Although they may not provide the same protection in healthy individuals, shots should still be effective.
For people whose immune systems are compromised by certain drugs or diseases, vaccinations are still highly recommended. Your family, friends, and caregivers should also be vaccinated to reduce the risk of spreading the virus.
A third of Americans have a weak immune system. People with HIV/AIDS, transplant recipients, cancer patients, and those with autoimmune disorders like rheumatoid, inflammatory bowel disease, and lupus are just a few of them.
The effectiveness of COVID-19 shots was not studied in large numbers among people with weak immune systems. However, limited evidence and experience with influenza and pneumonia vaccines suggests that they don't work as well in some people as they do for others. People with weak immune systems should continue to take precautions such as wearing masks and avoiding large crowds.
Dr. Ajit Limaye is a transplant expert at University of Washington Medicine, Seattle.
According to guidance from the National Comprehensive Cancer Network, most cancer patients should be vaccinated as soon possible. However, those who have stem cell transplants or CAR-T-cell therapy should wait at minimum three months before getting vaccinated. This will ensure that vaccines work well.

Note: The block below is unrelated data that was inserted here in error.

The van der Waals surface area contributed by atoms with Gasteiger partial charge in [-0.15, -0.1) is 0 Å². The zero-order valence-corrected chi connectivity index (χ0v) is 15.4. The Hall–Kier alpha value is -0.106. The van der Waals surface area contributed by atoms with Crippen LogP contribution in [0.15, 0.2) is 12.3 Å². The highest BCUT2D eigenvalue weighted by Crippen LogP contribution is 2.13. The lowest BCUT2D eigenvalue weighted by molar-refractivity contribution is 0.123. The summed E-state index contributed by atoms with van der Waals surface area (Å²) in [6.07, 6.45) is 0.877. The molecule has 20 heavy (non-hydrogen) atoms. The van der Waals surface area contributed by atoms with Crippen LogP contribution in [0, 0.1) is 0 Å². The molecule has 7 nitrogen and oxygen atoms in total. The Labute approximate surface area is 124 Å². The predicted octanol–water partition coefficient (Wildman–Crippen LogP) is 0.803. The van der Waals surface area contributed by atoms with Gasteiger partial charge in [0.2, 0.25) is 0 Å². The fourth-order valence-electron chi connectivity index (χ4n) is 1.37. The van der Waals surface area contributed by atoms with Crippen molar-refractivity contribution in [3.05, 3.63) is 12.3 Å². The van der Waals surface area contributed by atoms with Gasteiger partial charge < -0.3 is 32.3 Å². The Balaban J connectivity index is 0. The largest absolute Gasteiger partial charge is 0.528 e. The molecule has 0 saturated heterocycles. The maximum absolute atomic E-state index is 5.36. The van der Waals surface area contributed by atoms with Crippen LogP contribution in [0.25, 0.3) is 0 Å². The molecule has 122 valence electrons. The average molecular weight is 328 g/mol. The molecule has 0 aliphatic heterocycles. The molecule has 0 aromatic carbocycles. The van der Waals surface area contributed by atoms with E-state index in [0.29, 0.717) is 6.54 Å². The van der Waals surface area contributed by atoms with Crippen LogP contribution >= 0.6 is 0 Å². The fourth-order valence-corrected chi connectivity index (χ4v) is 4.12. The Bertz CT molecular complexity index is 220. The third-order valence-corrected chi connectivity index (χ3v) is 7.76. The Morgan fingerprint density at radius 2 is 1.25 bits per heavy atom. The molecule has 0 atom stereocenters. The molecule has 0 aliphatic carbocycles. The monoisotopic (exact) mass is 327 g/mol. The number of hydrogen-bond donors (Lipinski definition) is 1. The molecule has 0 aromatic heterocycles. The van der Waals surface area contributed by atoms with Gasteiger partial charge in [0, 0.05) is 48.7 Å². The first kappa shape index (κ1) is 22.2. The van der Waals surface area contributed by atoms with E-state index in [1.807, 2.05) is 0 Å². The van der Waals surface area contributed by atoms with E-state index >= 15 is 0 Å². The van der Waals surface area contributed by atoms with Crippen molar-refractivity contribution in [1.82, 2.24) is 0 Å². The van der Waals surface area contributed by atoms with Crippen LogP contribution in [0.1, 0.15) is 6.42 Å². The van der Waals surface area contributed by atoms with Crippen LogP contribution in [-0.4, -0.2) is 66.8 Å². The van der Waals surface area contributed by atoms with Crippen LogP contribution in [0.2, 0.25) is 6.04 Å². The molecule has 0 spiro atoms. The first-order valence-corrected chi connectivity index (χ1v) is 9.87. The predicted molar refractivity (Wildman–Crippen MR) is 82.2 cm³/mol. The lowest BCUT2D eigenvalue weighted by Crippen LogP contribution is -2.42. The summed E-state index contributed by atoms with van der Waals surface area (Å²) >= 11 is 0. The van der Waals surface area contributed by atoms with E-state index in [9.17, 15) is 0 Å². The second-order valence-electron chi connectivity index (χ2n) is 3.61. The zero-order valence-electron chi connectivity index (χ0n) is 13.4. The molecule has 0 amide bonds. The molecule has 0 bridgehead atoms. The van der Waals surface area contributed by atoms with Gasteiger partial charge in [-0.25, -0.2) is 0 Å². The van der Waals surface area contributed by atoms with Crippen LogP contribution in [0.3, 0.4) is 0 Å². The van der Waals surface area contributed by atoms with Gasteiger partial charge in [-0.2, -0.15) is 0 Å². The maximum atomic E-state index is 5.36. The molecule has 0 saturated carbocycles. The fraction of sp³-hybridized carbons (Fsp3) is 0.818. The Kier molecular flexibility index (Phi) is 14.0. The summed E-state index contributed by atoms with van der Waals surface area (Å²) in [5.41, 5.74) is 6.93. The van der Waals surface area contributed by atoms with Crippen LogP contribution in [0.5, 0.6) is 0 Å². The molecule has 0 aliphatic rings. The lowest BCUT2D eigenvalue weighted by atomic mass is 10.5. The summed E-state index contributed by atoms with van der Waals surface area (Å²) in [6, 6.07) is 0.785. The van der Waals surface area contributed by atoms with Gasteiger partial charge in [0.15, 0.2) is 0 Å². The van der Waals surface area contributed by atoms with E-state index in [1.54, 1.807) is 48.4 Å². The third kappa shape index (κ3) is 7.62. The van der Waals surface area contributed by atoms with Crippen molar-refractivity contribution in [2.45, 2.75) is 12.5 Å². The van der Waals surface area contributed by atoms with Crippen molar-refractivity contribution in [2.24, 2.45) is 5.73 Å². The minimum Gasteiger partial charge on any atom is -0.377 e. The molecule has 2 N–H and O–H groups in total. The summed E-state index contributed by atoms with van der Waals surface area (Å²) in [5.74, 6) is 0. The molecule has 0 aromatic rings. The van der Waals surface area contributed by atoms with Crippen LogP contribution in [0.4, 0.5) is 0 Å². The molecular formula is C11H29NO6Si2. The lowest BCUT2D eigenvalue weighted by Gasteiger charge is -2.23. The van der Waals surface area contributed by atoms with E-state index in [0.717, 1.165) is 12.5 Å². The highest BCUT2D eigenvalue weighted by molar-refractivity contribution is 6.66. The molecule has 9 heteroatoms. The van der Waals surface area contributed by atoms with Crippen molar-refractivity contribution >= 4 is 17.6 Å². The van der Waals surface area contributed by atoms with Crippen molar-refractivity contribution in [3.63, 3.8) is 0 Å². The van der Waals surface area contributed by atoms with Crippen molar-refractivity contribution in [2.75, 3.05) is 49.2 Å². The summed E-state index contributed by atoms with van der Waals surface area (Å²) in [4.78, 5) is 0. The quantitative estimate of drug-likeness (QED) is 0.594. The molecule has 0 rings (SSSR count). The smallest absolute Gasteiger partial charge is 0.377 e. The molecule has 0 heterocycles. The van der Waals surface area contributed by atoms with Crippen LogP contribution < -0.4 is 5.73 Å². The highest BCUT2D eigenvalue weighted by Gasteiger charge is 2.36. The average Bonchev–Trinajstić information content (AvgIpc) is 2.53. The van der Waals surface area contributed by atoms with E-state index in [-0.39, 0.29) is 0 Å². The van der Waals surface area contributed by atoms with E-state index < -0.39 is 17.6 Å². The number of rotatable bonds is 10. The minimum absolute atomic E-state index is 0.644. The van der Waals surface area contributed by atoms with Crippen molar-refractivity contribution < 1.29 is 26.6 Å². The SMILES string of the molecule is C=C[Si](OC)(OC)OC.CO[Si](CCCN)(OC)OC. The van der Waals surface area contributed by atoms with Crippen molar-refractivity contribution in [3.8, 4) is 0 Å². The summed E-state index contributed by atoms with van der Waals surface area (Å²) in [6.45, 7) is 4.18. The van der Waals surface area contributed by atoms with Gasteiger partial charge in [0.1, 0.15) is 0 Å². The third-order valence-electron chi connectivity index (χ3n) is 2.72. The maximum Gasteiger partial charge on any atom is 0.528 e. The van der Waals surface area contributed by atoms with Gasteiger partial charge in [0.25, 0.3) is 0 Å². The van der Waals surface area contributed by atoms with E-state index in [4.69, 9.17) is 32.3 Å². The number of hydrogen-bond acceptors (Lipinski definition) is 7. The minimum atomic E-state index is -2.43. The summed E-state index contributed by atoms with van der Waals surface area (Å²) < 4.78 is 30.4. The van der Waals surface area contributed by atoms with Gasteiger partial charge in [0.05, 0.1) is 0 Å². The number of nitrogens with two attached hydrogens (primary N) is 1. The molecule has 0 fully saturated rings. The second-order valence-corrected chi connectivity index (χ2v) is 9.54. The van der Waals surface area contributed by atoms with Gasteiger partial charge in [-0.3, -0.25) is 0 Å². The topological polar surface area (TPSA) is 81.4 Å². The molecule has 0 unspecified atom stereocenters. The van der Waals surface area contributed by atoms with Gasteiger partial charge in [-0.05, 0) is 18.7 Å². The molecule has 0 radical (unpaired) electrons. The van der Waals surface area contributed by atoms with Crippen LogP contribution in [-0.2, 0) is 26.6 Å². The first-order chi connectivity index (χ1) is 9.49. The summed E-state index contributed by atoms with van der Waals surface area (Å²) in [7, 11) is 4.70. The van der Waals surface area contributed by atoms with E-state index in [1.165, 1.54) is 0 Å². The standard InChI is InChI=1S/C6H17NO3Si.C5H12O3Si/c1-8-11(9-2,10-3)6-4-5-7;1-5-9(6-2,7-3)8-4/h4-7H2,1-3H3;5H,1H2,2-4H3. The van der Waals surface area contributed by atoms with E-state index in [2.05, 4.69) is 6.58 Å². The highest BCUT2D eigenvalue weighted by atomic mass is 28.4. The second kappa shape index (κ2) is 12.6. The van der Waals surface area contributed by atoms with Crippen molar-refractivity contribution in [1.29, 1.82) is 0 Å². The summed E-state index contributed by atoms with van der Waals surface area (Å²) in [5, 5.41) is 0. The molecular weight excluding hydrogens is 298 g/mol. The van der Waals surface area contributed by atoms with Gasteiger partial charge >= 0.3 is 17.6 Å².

Researchers are investigating whether an additional dose might make vaccines more effective for transplant recipients.
French guidelines recommend that a third dose of COVID-19 be given to immunocompromised patients, as well as organ recipients. Israel has recently begun giving extra doses of the Pfizer vaccine for transplant patients and other people with weak immune systems. A third dose of the Pfizer vaccine is available to U.S. transplant patients who are not authorized by the federal government. This allows them to seek additional protection.